a biblical reflection, based on Matthew 6.25-33, for Thanksgiving Day, Thursday, November 26, 2015
“…the birds of the air…neither sow nor reap nor gather into barns, and yet your heavenly Father feeds them…. the lilies of the field…neither toil nor spin, yet even Solomon in all his glory was not clothed like one of these.”
Jesus speaks of carefree birds and contented lilies, neither caring about today nor fearing tomorrow and, though doing no work, enjoying sufficient, even sumptuous provisions.
An ideal vision. And unreal.
I’d love to be carefree, but many concerns occupy me daily. I’d love to be content, arriving self-satisfied at each day’s end, but invariably I’ve left undone something I ought to have done. I’d love not to have to provide for myself, but daily I must do this and that, go here and there; hurriedly, sometimes frantically.
Jesus’ pleasant picture arrests my attention on that hopeful hook in my heart called wishful thinking. Wouldn’t it be grand if life was like this? But it isn’t. Life overflows with countless cares and discontents.
Thanksgiving Day. America’s annual national reminder that daily we are to give thanks for life’s blessings. It’s hard, however, to render thanks when the circumstances of our lives and of the world are chaotic and uncertain, when our minds are restless, our hearts, anxious.
Yet Jesus was nailed to a cross. He knows struggle and strife, his own and, paraphrasing the spiritual, “the troubles we’ve seen.” And he says to us: “Do not worry about your life.”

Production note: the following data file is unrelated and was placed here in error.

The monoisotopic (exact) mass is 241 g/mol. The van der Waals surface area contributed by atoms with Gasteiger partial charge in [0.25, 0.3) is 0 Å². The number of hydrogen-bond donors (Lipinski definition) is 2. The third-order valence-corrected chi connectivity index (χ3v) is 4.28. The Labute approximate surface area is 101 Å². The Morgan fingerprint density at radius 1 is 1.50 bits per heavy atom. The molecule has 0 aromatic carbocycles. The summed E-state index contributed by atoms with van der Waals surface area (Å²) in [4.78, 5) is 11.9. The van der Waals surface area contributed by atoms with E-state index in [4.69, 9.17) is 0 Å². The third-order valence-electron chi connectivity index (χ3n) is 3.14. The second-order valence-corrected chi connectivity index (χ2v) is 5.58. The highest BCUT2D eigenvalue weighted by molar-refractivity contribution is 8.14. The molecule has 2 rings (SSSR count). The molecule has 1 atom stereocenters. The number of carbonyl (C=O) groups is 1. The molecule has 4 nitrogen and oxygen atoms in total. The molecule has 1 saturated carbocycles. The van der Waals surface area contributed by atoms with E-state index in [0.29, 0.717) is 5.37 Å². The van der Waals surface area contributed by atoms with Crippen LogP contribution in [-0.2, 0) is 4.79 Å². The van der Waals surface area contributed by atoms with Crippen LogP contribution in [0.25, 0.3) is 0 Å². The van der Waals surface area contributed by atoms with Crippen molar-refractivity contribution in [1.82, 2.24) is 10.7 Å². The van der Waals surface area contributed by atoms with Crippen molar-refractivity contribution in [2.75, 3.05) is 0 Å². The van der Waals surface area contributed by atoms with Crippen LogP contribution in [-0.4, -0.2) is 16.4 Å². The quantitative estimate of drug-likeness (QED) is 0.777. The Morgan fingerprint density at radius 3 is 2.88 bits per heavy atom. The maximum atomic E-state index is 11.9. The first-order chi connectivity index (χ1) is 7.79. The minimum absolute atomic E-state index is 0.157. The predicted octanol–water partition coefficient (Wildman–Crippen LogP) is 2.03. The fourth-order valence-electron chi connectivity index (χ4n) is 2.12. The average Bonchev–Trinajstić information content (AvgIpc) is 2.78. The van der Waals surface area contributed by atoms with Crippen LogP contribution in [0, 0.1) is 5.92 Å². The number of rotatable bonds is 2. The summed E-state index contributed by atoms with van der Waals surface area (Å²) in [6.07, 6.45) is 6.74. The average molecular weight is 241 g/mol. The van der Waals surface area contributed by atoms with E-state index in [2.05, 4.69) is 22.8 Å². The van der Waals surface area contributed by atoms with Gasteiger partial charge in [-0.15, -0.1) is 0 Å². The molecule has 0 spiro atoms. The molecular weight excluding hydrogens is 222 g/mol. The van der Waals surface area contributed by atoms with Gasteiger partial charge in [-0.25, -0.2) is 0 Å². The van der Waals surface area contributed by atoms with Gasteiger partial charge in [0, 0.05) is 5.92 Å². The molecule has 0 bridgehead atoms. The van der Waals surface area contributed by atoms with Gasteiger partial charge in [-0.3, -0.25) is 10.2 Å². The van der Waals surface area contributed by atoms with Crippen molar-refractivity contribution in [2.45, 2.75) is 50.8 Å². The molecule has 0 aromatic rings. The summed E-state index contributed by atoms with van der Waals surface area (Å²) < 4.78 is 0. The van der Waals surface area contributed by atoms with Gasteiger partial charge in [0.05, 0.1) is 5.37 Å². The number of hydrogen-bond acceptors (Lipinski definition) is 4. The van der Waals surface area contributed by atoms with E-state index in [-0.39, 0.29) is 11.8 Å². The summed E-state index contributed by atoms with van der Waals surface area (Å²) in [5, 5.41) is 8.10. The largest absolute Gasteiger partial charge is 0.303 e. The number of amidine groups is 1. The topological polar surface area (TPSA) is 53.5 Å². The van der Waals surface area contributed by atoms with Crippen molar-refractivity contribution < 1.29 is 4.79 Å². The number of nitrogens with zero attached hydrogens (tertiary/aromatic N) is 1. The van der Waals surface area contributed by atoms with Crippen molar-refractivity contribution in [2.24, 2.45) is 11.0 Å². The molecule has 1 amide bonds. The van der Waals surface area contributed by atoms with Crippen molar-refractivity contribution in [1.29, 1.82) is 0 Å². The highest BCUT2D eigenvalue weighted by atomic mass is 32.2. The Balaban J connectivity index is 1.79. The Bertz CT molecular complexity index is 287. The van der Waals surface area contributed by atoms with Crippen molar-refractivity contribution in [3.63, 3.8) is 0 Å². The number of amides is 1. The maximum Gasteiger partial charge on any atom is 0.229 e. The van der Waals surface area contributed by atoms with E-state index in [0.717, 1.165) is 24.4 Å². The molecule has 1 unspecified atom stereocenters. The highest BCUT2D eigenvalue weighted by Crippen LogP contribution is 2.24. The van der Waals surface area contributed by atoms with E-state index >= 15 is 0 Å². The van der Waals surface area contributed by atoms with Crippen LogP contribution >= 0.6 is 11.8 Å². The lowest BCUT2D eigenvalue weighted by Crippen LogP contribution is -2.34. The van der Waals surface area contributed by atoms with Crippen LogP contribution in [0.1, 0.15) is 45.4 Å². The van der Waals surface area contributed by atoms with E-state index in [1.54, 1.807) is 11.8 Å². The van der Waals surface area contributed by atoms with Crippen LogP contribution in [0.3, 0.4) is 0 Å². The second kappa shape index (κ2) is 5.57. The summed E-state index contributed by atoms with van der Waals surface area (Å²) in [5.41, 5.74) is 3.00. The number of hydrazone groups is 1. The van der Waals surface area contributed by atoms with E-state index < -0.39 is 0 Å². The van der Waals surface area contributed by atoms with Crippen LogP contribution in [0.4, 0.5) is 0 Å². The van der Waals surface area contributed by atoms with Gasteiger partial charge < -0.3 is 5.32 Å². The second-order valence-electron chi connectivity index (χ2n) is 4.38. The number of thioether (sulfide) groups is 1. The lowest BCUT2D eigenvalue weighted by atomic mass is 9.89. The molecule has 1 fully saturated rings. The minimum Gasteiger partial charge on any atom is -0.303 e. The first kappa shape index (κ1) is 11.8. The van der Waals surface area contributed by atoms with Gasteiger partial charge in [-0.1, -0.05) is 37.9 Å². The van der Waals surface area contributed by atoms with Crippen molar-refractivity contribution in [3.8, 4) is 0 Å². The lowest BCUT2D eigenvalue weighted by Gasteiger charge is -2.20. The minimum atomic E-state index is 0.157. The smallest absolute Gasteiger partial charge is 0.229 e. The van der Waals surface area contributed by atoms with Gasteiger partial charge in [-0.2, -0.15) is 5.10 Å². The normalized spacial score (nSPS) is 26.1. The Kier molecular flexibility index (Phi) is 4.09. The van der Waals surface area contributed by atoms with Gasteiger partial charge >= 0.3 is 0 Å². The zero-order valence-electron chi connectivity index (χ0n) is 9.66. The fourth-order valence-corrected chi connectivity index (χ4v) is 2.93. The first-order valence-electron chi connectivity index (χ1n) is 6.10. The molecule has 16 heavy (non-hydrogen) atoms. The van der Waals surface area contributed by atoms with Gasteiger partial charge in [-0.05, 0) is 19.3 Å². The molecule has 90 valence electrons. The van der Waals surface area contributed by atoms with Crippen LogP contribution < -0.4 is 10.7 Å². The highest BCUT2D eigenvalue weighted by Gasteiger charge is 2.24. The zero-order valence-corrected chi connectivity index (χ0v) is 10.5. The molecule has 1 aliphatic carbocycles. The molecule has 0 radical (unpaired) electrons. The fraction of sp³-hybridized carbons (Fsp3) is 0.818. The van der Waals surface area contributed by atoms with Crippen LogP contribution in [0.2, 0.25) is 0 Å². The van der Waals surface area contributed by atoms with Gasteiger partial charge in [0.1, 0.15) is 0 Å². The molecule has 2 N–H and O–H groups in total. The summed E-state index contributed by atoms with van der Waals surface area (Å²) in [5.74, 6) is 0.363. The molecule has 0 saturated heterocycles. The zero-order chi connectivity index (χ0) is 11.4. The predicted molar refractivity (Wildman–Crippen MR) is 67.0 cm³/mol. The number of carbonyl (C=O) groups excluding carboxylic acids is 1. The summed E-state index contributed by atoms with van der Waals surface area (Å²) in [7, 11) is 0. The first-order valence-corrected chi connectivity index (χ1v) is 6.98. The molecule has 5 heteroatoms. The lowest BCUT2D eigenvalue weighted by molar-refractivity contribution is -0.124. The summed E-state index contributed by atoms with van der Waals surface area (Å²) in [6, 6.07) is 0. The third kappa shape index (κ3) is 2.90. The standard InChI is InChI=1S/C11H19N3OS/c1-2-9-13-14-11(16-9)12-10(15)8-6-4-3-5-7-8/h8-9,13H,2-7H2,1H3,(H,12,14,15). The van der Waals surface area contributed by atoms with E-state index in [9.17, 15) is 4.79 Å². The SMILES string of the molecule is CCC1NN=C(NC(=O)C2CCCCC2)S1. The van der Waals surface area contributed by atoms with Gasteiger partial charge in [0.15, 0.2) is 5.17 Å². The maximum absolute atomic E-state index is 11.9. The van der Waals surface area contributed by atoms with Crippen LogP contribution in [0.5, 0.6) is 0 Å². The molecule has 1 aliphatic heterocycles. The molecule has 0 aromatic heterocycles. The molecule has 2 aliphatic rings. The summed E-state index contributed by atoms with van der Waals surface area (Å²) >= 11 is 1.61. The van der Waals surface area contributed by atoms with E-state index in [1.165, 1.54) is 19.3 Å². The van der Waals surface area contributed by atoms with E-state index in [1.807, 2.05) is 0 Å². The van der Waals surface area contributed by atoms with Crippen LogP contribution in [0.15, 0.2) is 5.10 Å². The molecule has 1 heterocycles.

Why? Because worry leads to idolatry; the worship of fake gods, false saviors. Whenever we worry, the things or persons (or both!) we worry about become our chief concerns, verily, our gods to which we offer the “worship” of our focused interest and energy. Gradually, imperceptibly, we come to believe that we’re on our own and that we are our own (only?) providers. Eventually, we ascend our personal pedestal, becoming our own gods, relying greatly (only?) on our wisdom and will.
Then comes a crisis of loss – job, financial well-being, significant relationship, peace of mind, health – that nothing in our storehouse of wisdom and strength of will can resolve or repair; proving again that we are not god.
Jesus, a divine diagnostician, warning us of worry’s hidden danger, idolatry, then offers this prescription: “Strive first for God’s kingdom and righteousness.” As righteousness is right relationship with God, these two things really are one thing. And that’s the point. A cure for care about many things is to care for one thing.
To ask and answer the question – What’s my “one thing”? or What’s my “god”? – is to rest from worry about many things, even more, to recognize the order and peace of life’s meaning, still more, to realize the reason to give thanks.
My “one thing”, my “god” is God as revealed in Jesus. Thus, no matter the circumstance, come whate’er, I can sing this day and, as long as I have breath, I will sing alway, “praise God from whom all blessings flow.”
 It occurs to me that although I don’t want the stress of life, in a peculiar way, I need it. I believe that we are not human doings, but rather human beings, by virtue of our birth, endowed with inherent worth. Nevertheless, some of my sense of my value is rooted in what I do, and not only for myself, but for others who rely on me. Their well-being depends, in part, on my well-doing. What’s at stake, then, is more than my self-respect, but also the integrity and vitality of my relationships.
 The word “worry” is translated from the Greek, merimna, meaning an agitated, down-in-the-bowels discomfort and discontent, usually about matters of chance and circumstance beyond our control.
 Full confession: I know more than a little bit about this, for I am a characterological worrier.
 Words by Thomas Ken, 1674